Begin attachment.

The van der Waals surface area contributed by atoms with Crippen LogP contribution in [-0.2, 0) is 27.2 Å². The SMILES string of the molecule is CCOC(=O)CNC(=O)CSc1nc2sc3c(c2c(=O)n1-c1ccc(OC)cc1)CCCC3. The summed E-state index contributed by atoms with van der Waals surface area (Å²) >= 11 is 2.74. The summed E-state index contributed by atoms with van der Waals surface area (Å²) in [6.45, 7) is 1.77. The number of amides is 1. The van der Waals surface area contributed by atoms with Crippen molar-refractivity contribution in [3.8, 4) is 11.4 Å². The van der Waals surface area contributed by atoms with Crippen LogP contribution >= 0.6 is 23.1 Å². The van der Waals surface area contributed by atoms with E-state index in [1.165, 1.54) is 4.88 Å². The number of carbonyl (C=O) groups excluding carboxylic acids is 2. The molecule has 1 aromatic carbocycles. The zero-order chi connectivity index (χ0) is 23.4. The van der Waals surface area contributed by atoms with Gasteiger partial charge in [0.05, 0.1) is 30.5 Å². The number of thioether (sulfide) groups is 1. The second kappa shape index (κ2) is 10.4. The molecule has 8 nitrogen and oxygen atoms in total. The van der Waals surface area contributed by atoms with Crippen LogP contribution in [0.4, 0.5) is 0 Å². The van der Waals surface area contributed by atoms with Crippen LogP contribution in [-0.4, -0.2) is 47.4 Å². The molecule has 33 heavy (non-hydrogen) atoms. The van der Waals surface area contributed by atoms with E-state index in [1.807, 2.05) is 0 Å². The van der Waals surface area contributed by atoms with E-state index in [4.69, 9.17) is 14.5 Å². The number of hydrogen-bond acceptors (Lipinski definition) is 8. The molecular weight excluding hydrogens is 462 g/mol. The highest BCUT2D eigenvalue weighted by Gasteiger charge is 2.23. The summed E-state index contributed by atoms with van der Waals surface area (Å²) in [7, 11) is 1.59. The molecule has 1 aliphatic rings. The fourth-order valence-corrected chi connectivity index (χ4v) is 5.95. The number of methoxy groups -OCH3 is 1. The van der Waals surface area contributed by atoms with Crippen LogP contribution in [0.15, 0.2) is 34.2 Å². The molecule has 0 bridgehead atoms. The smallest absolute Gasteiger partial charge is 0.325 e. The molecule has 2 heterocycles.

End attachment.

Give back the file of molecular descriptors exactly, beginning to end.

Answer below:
The van der Waals surface area contributed by atoms with Crippen LogP contribution in [-0.2, 0) is 27.2 Å². The SMILES string of the molecule is CCOC(=O)CNC(=O)CSc1nc2sc3c(c2c(=O)n1-c1ccc(OC)cc1)CCCC3. The summed E-state index contributed by atoms with van der Waals surface area (Å²) >= 11 is 2.74. The summed E-state index contributed by atoms with van der Waals surface area (Å²) in [6.45, 7) is 1.77. The number of amides is 1. The van der Waals surface area contributed by atoms with Crippen molar-refractivity contribution in [3.8, 4) is 11.4 Å². The van der Waals surface area contributed by atoms with Crippen LogP contribution >= 0.6 is 23.1 Å². The van der Waals surface area contributed by atoms with E-state index in [1.165, 1.54) is 4.88 Å². The number of carbonyl (C=O) groups excluding carboxylic acids is 2. The molecule has 1 aromatic carbocycles. The zero-order chi connectivity index (χ0) is 23.4. The van der Waals surface area contributed by atoms with Gasteiger partial charge in [0.05, 0.1) is 30.5 Å². The number of thioether (sulfide) groups is 1. The second kappa shape index (κ2) is 10.4. The molecule has 8 nitrogen and oxygen atoms in total. The van der Waals surface area contributed by atoms with Crippen LogP contribution in [0.4, 0.5) is 0 Å². The van der Waals surface area contributed by atoms with Crippen LogP contribution in [-0.4, -0.2) is 47.4 Å². The molecule has 33 heavy (non-hydrogen) atoms. The van der Waals surface area contributed by atoms with E-state index in [1.807, 2.05) is 0 Å². The van der Waals surface area contributed by atoms with E-state index in [4.69, 9.17) is 14.5 Å². The number of hydrogen-bond acceptors (Lipinski definition) is 8. The molecular weight excluding hydrogens is 462 g/mol. The highest BCUT2D eigenvalue weighted by Gasteiger charge is 2.23. The summed E-state index contributed by atoms with van der Waals surface area (Å²) in [7, 11) is 1.59. The molecule has 1 aliphatic rings. The fourth-order valence-corrected chi connectivity index (χ4v) is 5.95. The number of methoxy groups -OCH3 is 1. The van der Waals surface area contributed by atoms with Crippen LogP contribution in [0.15, 0.2) is 34.2 Å². The molecule has 0 bridgehead atoms. The smallest absolute Gasteiger partial charge is 0.325 e. The molecule has 2 heterocycles.